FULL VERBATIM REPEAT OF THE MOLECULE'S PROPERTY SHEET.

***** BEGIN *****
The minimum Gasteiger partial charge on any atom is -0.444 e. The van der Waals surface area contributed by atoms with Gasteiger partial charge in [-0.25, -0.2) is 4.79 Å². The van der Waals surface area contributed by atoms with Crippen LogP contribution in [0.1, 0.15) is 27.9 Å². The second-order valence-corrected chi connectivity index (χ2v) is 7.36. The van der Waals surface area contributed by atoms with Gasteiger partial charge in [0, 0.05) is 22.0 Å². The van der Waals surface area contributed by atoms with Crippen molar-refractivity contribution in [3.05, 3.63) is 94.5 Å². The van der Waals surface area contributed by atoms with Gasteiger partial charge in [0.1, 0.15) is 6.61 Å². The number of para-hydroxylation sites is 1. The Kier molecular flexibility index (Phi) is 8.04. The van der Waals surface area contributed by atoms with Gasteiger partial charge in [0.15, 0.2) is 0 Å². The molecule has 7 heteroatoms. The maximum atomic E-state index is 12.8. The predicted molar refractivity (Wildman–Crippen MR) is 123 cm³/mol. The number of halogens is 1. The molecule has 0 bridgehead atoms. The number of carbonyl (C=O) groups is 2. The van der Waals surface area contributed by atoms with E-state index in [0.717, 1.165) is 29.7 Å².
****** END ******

The minimum Gasteiger partial charge on any atom is -0.444 e. The van der Waals surface area contributed by atoms with Gasteiger partial charge in [-0.25, -0.2) is 4.79 Å². The van der Waals surface area contributed by atoms with Crippen LogP contribution in [0.1, 0.15) is 27.9 Å². The second-order valence-corrected chi connectivity index (χ2v) is 7.36. The van der Waals surface area contributed by atoms with Gasteiger partial charge in [0, 0.05) is 22.0 Å². The van der Waals surface area contributed by atoms with Crippen molar-refractivity contribution in [3.05, 3.63) is 94.5 Å². The van der Waals surface area contributed by atoms with Gasteiger partial charge in [0.1, 0.15) is 6.61 Å². The number of para-hydroxylation sites is 1. The Kier molecular flexibility index (Phi) is 8.04. The van der Waals surface area contributed by atoms with Gasteiger partial charge in [0.15, 0.2) is 0 Å². The molecule has 7 heteroatoms. The maximum atomic E-state index is 12.8. The predicted molar refractivity (Wildman–Crippen MR) is 123 cm³/mol. The number of halogens is 1. The molecule has 0 bridgehead atoms. The number of carbonyl (C=O) groups is 2. The van der Waals surface area contributed by atoms with E-state index in [0.717, 1.165) is 29.7 Å².